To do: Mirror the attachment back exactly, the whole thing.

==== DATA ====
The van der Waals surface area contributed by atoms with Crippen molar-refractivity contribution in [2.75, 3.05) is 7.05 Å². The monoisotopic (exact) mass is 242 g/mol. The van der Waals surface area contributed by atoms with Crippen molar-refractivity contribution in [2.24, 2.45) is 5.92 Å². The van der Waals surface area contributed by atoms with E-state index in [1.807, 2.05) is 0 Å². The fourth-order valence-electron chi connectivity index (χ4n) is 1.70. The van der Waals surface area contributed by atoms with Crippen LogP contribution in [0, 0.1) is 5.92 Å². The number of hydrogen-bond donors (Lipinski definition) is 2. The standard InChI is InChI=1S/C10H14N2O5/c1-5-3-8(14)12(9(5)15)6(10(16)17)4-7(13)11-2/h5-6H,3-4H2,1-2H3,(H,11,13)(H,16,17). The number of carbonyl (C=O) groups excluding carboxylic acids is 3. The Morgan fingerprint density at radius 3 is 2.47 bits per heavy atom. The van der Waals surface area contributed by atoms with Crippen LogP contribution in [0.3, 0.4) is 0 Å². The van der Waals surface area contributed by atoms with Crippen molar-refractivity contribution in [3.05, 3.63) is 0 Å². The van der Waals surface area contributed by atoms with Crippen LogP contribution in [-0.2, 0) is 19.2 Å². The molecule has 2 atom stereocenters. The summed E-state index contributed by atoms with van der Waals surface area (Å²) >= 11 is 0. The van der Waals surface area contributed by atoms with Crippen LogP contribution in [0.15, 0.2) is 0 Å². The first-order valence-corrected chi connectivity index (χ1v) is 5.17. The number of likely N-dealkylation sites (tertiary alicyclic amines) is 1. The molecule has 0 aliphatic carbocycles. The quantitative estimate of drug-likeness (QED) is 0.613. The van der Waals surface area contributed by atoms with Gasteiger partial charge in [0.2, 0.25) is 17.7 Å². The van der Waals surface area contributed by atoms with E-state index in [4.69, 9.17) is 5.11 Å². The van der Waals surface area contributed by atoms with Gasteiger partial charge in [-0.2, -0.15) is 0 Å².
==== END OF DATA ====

The van der Waals surface area contributed by atoms with Crippen molar-refractivity contribution in [2.75, 3.05) is 7.05 Å². The monoisotopic (exact) mass is 242 g/mol. The van der Waals surface area contributed by atoms with Crippen molar-refractivity contribution in [2.24, 2.45) is 5.92 Å². The van der Waals surface area contributed by atoms with E-state index in [1.807, 2.05) is 0 Å². The fourth-order valence-electron chi connectivity index (χ4n) is 1.70. The van der Waals surface area contributed by atoms with Crippen LogP contribution in [0, 0.1) is 5.92 Å². The number of hydrogen-bond donors (Lipinski definition) is 2. The standard InChI is InChI=1S/C10H14N2O5/c1-5-3-8(14)12(9(5)15)6(10(16)17)4-7(13)11-2/h5-6H,3-4H2,1-2H3,(H,11,13)(H,16,17). The number of carbonyl (C=O) groups excluding carboxylic acids is 3. The Morgan fingerprint density at radius 3 is 2.47 bits per heavy atom. The van der Waals surface area contributed by atoms with Crippen LogP contribution in [0.3, 0.4) is 0 Å². The van der Waals surface area contributed by atoms with Crippen molar-refractivity contribution in [3.05, 3.63) is 0 Å². The van der Waals surface area contributed by atoms with Crippen LogP contribution in [-0.2, 0) is 19.2 Å². The molecule has 2 atom stereocenters. The summed E-state index contributed by atoms with van der Waals surface area (Å²) >= 11 is 0. The van der Waals surface area contributed by atoms with Crippen LogP contribution in [0.15, 0.2) is 0 Å². The first-order valence-corrected chi connectivity index (χ1v) is 5.17. The number of likely N-dealkylation sites (tertiary alicyclic amines) is 1. The molecule has 0 aliphatic carbocycles. The quantitative estimate of drug-likeness (QED) is 0.613. The van der Waals surface area contributed by atoms with Gasteiger partial charge in [0.2, 0.25) is 17.7 Å². The van der Waals surface area contributed by atoms with E-state index in [4.69, 9.17) is 5.11 Å². The van der Waals surface area contributed by atoms with Gasteiger partial charge in [-0.2, -0.15) is 0 Å².